Post Author: Bill Pratt
John Calvin and his theological offspring are famous for the doctrine of total depravity. What does this doctrine mean?
Theologian R. C. Sproul, himself a Calvinist, describes total depravity as follows in his Essential Truths of the Christian Faith:
The Bible teaches the total depravity of the human race. Total depravity means radical corruption. We must be careful to note the difference between total depravity and utter depravity. To be utterly depraved is to be as wicked as one could possibly be. Hitler was extremely depraved, but he could have been worse than he was.
I am a sinner. Yet I could sin more often and more severely than I actually do. I am not utterly depraved, but I am totally depraved. For total depravity means that I and everyone else are depraved or corrupt in the totality of our being. There is no part of us that is left untouched by sin. Our minds, our wills, and our bodies are affected by evil. We speak sinful words, do sinful deeds, have impure thoughts. Our very bodies suffer from the ravages of sin.
Sproul goes on to quote Romans 3:10-12:
There is none righteous, no, not one; there is none who understands; there is none who seeks after God. They have all turned aside; they have together become unprofitable; there is none who does good, no, not one.
This doctrine often leads to the question, “If people are totally depraved, sinful to our core, then how do we explain seemingly virtuous non-Christians, people who have never been regenerated by the Holy Spirit? Doesn’t the doctrine of total depravity tell us that these people shouldn’t exist?”
Not exactly. In order to answer this question, it is useful to look at the words of Calvin from his most famous literary work, Institutes of the Christian Religion. Calvin admits about the virtuous non-Christian,
Such examples, then, seem to warn us against supposing that the nature of man is utterly vicious, since, under its guidance, some have not only excelled in illustrious deeds, but conducted themselves most honourably through the whole course of their lives.
Calvin’s response is that the ability of a person to live virtuously at all is due to God’s special grace upon that individual in order to restrain his sinful nature. Citing the many kinds of wickedness found in man, Calvin argues that
in the elect, God cures these diseases in the mode which will shortly be explained; in others, he only lays them under such restraint as may prevent them from breaking forth to a degree incompatible with the preservation of the established order of things.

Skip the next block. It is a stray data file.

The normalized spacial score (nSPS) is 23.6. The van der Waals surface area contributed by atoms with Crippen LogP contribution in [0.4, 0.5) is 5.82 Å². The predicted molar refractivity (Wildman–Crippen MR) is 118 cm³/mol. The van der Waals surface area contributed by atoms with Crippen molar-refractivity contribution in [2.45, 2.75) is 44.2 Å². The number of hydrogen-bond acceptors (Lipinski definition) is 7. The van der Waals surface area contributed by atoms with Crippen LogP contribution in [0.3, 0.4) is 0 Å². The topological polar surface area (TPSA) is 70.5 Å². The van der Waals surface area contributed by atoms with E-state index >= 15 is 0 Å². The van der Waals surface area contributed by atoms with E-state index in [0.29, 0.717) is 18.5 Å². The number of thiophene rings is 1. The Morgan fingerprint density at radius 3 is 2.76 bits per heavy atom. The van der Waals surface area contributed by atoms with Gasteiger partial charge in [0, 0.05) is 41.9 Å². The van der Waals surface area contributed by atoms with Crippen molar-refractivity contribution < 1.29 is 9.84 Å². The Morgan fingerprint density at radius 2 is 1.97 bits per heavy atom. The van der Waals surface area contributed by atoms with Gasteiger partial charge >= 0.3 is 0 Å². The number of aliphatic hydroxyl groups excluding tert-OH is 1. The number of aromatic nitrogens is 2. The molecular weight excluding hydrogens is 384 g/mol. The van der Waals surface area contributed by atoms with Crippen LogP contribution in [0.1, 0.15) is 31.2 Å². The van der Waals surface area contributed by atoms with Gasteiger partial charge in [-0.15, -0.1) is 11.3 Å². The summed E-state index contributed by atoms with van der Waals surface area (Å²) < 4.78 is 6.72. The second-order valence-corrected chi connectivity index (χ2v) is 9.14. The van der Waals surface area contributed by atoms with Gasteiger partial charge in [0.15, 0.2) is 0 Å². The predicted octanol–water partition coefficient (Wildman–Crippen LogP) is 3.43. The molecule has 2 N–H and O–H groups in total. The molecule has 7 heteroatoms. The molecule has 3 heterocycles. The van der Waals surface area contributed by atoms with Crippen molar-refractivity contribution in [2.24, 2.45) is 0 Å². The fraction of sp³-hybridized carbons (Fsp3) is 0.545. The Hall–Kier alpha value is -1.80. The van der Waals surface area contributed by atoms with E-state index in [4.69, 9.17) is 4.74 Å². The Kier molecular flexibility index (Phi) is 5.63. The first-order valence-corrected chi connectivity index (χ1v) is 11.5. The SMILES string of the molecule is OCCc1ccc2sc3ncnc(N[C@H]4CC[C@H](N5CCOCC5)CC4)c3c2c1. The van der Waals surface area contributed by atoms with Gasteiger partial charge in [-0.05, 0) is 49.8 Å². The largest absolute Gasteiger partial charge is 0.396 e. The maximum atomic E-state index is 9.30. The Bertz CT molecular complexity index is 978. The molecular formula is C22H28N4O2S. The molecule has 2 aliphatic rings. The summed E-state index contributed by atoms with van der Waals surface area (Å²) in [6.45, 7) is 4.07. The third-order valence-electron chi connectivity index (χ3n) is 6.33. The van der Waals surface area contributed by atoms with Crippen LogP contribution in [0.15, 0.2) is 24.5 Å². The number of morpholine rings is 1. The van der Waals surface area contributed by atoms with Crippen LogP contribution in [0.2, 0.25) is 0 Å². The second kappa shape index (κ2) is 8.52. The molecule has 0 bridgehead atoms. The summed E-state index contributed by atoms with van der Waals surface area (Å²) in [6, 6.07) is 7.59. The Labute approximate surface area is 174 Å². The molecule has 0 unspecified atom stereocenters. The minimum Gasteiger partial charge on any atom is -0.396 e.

Without God’s special grace, man would degenerate into complete corruption and the world would plunge into chaos. Calvin further explains natural men’s true motives for seeking good:
Some are restrained only by shame, others by a fear of the laws, from breaking out into many kinds of wickedness. Some aspire to an honest life, as deeming it most conducive to their interest, while others are raised above the vulgar lot, that, by the dignity of their station, they may keep inferiors to their duty.
The man that appears to live more virtuously owes all of this virtue to God’s special grace. God distributes his special grace in a way that prevents the world from descending into chaos. If we admit that these people exist, must we say that there is something good in them that earns them credit before God? No. Calvin argues,
But as those endued with the greatest talents were always impelled by the greatest ambitions (a stain which defiles all virtues and makes them lose all favour in the sight of God), so we cannot set any value on anything that seems praiseworthy in ungodly men.
In addition, righteousness is absent “when there is no zeal for the glory of God, and there is no such zeal in those whom he has not regenerated by his Spirit.” He concludes, “The virtues which deceive us by an empty show may have their praise in civil society and the common intercourse of life, but before the judgment-seat of God they will be of no value to establish a claim of righteousness.”
Here is the bottom line. Calvin allows that some men live lives of relative virtue. These men, however, owe all their excellence to God’s special grace, a grace that restrains their wicked natures like a bridle. Calvin also argues that since men only pursue the good for their own personal ambitions, they merit no righteousness before God.
Although I do not consider myself a 5-point Calvinist, I think that Calvin’s ideas on man’s sinful nature are mostly correct. The regenerated Christian lives his life in a completely different way from the unregenerated non-Christian. I see this every day.
I am curious to know what you think about this doctrine and whether you think all men are born sinful at their core. Please leave comments!